Saturday, 13 April 2013

L is for The League of Gentlemen

In 1999, in the final year of my degree, I spent some time sworn off television. I had become disillusioned with what was being broadcast and I had to face that fact that I had a dissertation to write, and watching hours of daytime television really wouldn't help. I had the notion that this decision would give me the opportunity to do so many other life-enriching things with the time I had spent glued to the box. It didn't. I spent more time playing computer games and in the pub - neither of which helped me complete my dissertation or develop more skills. Perhaps more unfortunately, just as I turned my back on a medium that felt it was doing very little to entertain me, several new programmes started that would be ripe for doing just that.
Reece Shearsmith, Mark Gatiss, Jeremy Dyson &
Steve Pemberton.

Having been a regular visitor to the Edinburgh Festival Fringe since my childhood, I had heard of The League of Gentlemen and with their Perrier Award win in 1997, I always intended to find out more about them. In 1997, their radio series On The Town with The League of Gentlemen aired, which introduced many of the characters that would eventually appear in the television series. I only heard this after seeing some of the television series, but it includes one of my favourite characters - Mr. Ingleby, the infeasibly tiny shopkeeper, a character perhaps most effectively portrayed in a non-visual medium of radio.

The League themselves are made up of writer, Jeremy Dyson, and writer-performers, Mark Gatiss, Steve Pemberton and Reece Shearsmith. Whilst Dyson's writing should not be dismissed, as it is key to the success of their work, Gatiss, Pemberton and Shearsmith's performances are incredible. Each character is entirely distinct, with their own voice, mannerisms, expressions and posture and almost all parts within the series are played by these three actors alone. The fact that we, as an audience, come to see the female characters as 'women' within such a short amount of time is just one of the wonders they weave with their careful construction of believable individuals in this almost too real environment.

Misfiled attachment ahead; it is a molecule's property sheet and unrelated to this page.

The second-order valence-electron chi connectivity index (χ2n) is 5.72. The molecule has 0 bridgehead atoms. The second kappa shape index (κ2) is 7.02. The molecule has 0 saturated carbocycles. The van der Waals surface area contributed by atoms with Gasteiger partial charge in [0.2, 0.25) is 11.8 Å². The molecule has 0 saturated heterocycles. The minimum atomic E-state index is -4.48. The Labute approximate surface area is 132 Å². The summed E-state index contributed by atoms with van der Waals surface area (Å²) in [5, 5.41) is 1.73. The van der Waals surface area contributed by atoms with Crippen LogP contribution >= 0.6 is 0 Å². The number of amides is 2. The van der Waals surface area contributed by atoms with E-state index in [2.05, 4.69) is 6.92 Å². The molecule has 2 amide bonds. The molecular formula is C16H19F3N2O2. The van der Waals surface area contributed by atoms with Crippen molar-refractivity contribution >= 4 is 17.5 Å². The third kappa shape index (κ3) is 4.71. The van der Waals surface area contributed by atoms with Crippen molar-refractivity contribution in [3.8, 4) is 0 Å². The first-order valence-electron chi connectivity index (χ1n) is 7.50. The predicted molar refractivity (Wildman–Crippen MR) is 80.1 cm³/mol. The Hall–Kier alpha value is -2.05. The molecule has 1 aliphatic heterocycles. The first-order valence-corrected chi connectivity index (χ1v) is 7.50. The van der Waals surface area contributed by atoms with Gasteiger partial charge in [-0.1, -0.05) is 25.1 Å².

Overwhelmingly dark in nature, this comedy series and the resulting live performances, film and specials are always funny, sometimes sad and terrifically unsettling. It sparks precisely the right balance between those jokes that a part of you feels maybe you shouldn't really laugh at and full-on, almost slapstick situations and sketches.

Some of the characters from the show became cult fixtures for my generation. Papa Lazarou and his terrifying circus became very well-known, even amongst those unfamiliar with the series, but he was just one of the many ingeniously crafted characters we meet in Royston Vasey, the fictional village the series is set in. One of my favourites is Pauline Campbell-Jones, Restart Officer at the Job Centre in the town. In this one, monstrous, woman, so many of the patronising, belittling and ineffective processes developed to 'support' the unemployed in recent times, as well as the small-minded and judgemental attitudes of many towards those out of work, are expertly parodied. A woman who thrives on humiliating those she is supposed to be helping, she is cruel, spiteful and manipulative - sadly echoing many people in similar positions of responsibility who choose to use their minimal power to gain a sense of advantage over others. Across the story arc we see her get what may be seen as her comeuppance, including the humiliation of having to join a Restart course herself when she loses her job, but, by the end of series 3 the audience find compassion for this damaged woman and she is very much be one of the mainstays of the series.